Q: Alcoholism played a large part in your marriage and eventually your divorce. What gave you the strength to continue to pray for your spouse even when no answer seemed to come?
Strength comes from believing deep down in my soul that God is in control and that He wants the best for both me and my husband. I don’t always know what that “best” is, but He does.
Q: There are many women in our audience who are married to someone who has struggled with addiction, and though they have prayed for them, the answers have not yet come. As Christians, we know that divorce is a last resort, but is that ever possibly the answer to prayer? How did you come to that painful decision?
Divorce is a very painful choice. I don’t care what the reason. It is painful and shouldn’t be entered into lightly. It is especially painful for Christians who are trying to walk in faith and please God. It would be a mistake for anyone to look at me and my situation and say, “If it was OK for her, maybe this is what God wants for me too.” That said, I do not believe divorce is always a sin. And if it is sin, it isn’t an unforgiveable one. The only unforgiveable sin is blaspheming the Holy Spirit.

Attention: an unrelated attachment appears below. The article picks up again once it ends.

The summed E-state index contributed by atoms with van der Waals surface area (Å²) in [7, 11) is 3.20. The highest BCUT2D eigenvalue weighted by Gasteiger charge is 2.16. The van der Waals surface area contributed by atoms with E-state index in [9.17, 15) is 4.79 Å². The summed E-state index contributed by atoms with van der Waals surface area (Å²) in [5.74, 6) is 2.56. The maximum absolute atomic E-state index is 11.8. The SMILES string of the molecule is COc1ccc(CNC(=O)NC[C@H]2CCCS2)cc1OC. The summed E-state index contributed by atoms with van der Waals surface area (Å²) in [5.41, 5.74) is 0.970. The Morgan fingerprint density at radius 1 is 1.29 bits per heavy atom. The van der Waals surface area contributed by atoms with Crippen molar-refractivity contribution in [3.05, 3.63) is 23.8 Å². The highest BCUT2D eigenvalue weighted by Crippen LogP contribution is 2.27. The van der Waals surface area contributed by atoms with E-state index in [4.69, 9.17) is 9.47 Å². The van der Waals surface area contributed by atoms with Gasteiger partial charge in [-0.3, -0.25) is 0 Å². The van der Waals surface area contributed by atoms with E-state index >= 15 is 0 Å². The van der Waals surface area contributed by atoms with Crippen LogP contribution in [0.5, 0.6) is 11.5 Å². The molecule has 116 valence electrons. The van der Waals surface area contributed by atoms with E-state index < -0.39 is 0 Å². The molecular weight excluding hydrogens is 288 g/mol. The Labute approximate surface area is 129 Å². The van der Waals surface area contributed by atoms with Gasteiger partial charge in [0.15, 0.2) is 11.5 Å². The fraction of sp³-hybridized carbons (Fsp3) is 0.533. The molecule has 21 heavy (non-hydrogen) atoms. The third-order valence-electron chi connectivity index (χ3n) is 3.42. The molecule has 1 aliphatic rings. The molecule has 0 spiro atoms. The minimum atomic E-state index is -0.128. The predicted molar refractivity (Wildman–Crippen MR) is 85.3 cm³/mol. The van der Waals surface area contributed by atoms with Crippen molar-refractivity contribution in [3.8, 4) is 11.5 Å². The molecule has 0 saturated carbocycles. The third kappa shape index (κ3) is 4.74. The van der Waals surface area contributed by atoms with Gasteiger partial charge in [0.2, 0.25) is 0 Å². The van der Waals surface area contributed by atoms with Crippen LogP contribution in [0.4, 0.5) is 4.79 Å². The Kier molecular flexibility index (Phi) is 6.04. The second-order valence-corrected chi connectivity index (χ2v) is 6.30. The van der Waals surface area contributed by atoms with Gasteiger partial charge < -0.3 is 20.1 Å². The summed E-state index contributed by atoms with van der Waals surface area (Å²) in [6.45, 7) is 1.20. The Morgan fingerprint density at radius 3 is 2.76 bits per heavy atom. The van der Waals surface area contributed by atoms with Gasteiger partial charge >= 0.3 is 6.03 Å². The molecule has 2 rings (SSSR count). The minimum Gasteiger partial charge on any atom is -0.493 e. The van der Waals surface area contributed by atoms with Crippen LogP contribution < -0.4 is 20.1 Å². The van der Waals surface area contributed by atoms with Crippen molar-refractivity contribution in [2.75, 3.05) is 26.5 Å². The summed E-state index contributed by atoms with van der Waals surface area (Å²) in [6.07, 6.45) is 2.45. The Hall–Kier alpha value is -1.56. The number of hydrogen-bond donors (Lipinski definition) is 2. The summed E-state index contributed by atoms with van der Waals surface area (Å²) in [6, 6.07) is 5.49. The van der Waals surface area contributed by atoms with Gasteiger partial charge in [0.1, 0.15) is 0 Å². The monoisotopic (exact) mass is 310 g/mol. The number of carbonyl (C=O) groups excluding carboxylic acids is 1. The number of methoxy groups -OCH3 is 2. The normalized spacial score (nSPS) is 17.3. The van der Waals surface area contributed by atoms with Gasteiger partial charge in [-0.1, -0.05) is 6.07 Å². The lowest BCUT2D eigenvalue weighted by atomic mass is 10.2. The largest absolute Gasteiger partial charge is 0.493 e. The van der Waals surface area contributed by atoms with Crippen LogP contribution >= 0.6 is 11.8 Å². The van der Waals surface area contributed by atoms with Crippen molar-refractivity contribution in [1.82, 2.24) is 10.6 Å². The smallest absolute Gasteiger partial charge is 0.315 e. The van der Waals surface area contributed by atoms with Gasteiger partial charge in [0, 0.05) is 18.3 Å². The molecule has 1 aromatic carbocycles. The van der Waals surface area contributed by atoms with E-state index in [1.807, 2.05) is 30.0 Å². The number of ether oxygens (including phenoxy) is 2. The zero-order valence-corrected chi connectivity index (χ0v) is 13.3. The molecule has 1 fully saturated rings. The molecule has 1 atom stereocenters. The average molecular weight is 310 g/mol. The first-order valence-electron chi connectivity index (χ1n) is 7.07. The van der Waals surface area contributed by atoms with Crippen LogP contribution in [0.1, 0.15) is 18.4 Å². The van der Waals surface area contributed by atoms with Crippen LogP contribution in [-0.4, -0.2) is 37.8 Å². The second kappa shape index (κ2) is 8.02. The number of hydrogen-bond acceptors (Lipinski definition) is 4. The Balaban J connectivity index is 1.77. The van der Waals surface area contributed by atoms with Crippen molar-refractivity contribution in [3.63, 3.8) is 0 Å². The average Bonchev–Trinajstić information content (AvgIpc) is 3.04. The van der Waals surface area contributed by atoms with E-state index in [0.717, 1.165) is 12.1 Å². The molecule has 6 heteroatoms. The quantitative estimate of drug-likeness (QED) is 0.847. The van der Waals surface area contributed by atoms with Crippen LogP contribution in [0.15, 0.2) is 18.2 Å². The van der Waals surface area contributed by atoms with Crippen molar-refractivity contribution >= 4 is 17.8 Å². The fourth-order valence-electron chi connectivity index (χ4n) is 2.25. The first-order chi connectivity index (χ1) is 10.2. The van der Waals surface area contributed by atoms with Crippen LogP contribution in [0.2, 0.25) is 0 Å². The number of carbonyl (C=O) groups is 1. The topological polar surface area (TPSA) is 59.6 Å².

Could divorce ever be an answer to prayer? I can’t answer that with any certainty. I don’t even know that it was God’s answer to my prayers. But He allowed divorce to happen and then used it, first to save my husband’s life and second to help him embrace a life of sobriety.
When I instigated “tough love,” my husband walked out the door, which started our separation. But I still believed God would save our marriage, so for me, the separation had one purpose: to reconcile us. But my husband got worse instead of better, and the day came when God told me to let go of him. It was a terrible, devastating moment. I didn’t understand it. I didn’t want to do it. There were some Christians who counseled me one way and some who counseled another. All I could do was obey and trust the Lord as best I could.
Q: A Promise Kept is such a personal story; what do you hope each reader takes away from it?
I hope readers will be encouraged to keep walking forward. I hope, if they are in a troubled marriage, that they will seek God with their whole hearts and not act out of selfishness but out of obedience. I hope reading A Promise Kept will deepen their faith in a God who answers prayers, in His own way and His own time.
For more information about Hatcher and her books, visit her online home at www.robinleehatcher.com, become a fan on Facebook (robinleehatcher) or follow her on Twitter (@robinleehatcher).